Prune-Belly Syndrome: A Case Report from Rwanda|
Ngendahayo, E.; Kyamanywa, P.; Mutesa, L. & Gashegu, J.
Background: Prune-Belly syndrome, Eagle-Barret syndrome and triad syndrome, all refer to
congenital anomalies involving abdominal musculature, urinary tract and testicles. The syndrome
consists of a triad of abdominal muscle aplasia, massive ureteral and bladder dilatation and
cryptorchidism. Kidneys are often affected by secondary hydronephrosis or by polycystic dysplasia.
The full manifestation of the syndrome occurs almost exclusively in boys. Available reports on the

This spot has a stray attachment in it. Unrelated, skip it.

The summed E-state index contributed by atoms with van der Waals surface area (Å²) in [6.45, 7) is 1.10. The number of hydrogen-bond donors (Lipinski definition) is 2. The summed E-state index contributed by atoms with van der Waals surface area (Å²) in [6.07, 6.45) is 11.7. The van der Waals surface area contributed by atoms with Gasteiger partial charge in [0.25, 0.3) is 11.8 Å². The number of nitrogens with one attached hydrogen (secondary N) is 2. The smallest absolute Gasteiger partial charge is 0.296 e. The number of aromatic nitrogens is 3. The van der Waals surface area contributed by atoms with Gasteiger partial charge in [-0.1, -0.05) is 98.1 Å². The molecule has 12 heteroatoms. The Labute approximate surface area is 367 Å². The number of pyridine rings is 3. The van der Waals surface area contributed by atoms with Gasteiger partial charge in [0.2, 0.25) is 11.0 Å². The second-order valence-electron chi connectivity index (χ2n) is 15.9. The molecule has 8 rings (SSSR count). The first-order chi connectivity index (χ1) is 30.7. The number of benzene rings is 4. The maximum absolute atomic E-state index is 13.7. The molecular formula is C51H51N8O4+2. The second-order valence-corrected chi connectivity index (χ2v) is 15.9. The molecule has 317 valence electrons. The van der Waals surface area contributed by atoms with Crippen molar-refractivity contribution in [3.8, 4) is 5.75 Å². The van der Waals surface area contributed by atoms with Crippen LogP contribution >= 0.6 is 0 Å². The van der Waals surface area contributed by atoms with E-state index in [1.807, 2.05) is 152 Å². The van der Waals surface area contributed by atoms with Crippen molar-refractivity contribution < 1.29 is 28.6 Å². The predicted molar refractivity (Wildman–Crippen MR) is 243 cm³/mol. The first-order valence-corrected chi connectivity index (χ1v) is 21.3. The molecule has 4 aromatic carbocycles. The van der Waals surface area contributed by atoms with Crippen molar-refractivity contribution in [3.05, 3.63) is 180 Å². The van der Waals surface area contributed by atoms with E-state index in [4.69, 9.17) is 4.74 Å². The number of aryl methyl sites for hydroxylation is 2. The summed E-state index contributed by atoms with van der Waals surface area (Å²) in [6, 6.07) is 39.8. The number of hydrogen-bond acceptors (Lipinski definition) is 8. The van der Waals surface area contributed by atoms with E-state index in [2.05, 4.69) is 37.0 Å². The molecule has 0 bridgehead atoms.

epidemiology and outcome show a high perinatal mortality due to related prematurity and
associated pulmonary complications. The management of a prune-belly patient has been
controversial. However nowadays, the tendency is to assist primarily prune - belly neonates in
respiratory failure, and to limit radical urologic interventions.
Case Report: We report hereby a full term prune-belly neonate who succumbed from this condition
before being adequately investigated. Our purpose is to call clinicians' attention to early
recognition, investigation and management of the syndrome. Even though infants with a full-blown
syndrome have a poor prognosis for long term survival, all patients need careful evaluation and
individualized management according to the spectrum of the syndrome. In this paper, the
morphogenesis and the developmental biology of the abdominal wall will be also recalled, and